SCO: Piano Concerto

My scepticism is swept away in the first chord of Fauré’s Pelléas et Mélisande Suite (1898) that opens the four piece concert at Usher Hall. First written for Maeterlinck’s play of the same name, the Scottish Chamber Orchestra performs the four movements immaculately. The first movement is the most moving, enthralling you immediately and sweeping you away from the trou-bles of your own world into one totally apart from anything that seems to matter.

In our second row seats (£5 for students) we can truly get up close and personal with Robin Ticciati, the conductor, whose energy and synchronicity with each of the scores is obvious. He himself is an instrument within the orchestra, or at least his nose is: his incessant heavy breathing is at first a distraction but quickly becomes part of the passion of the music. Ticciati is fantastic, almost dancing along to the glorious music.

The star of the show, however, is Mitsuko Uchida, the ethereal and absolutely charming pianist. She performs Ravel’s Piano Concerto in G (1931), a slow movement that is modelled on a piece by Mozart.

Uchida’s strong Viennese classical repertoire helps to inform the performance of the jazz inspired concerto. It’s a very interesting piece; sultry jazz intertwined with modernist melancholy and a hint of military percussion. Each movement has its own charm, the first holds a deep contrast between the smooth strings and the unstable piano. The second glitters with staccato strings and tinkling piano — utterly enthralling. The third and last movement, is a sort of ‘Uptown Funk’ Ravel-style; train-like rhythm and twisting woodwind with a jazzy undertone.

The modernism of the piece is clear through its cubist composition — an image of contemporary life: uncertain, jazzy, and deservedly poignant.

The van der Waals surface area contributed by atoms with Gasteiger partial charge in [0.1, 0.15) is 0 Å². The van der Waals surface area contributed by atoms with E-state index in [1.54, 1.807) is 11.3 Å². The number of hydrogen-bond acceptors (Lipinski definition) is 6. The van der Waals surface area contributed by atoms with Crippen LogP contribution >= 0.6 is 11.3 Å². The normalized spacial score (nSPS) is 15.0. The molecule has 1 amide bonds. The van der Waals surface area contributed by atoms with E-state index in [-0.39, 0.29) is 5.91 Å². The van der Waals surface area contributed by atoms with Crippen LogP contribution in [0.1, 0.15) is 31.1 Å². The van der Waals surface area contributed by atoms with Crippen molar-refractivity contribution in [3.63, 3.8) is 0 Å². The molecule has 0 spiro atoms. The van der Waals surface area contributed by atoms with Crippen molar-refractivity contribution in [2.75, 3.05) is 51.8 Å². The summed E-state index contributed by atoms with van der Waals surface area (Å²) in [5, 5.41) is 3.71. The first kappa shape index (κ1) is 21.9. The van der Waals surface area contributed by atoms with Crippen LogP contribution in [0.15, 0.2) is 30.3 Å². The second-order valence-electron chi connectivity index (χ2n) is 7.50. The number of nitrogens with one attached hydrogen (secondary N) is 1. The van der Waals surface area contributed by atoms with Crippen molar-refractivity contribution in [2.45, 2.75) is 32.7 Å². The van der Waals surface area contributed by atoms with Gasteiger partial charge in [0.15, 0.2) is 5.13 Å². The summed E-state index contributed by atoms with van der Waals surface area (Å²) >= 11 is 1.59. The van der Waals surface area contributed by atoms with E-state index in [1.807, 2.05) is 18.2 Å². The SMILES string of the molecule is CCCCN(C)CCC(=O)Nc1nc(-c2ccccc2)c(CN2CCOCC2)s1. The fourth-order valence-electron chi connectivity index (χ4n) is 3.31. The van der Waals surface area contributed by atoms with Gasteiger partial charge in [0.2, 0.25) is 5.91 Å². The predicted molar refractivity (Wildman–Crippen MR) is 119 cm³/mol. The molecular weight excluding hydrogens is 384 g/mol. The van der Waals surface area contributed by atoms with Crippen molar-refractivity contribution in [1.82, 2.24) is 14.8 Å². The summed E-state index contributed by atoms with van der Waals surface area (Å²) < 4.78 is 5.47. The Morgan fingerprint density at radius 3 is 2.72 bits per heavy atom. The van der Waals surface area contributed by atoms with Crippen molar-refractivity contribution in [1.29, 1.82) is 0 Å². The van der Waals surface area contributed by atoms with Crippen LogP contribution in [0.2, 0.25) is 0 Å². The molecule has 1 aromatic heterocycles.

Uchida is fabulous, her emotive face, though half hidden by the piano itself, is exquisitely in tune with the piece. Following her performance she returns to the stage four times to bow and then succeeds in giving an incredible encore of a Mozart piano piece.

The second half is equally as interesting, but not quite up to the standard of the first. Boulez’s Mémoriale (…explosante-fixe…Originel) (1985/1993), is not to my taste. Consisting of a lead flutist and a small selection of strings, it has staccato and impressive flute trills followed by more staccato and more trills. Whilst short, it just does not have the same captivating beauty of the previous pieces.

Haydn’s Symphony No. 101 in D, ‘The Clock’ (1794), is the concluding piece. It is a wonderful score, the four movements working well, the third the most memorable with its delicate flute and clarity. Ticciati is the stand out performer within the symphony, his passionate facial expressions and movements encapsulating the delightful nature of the piece.

The entire concert is played beautifully, if you have a spare fiver invest it at the Scottish Chamber Orchestra’s concert programme at Usher Hall. The whole experience is incredibly relaxing — even more so than watching a whole series on Netflix, you will be lost in the music within seconds. I would recommend the Beethoven Violin Concerto on 5 March.

 

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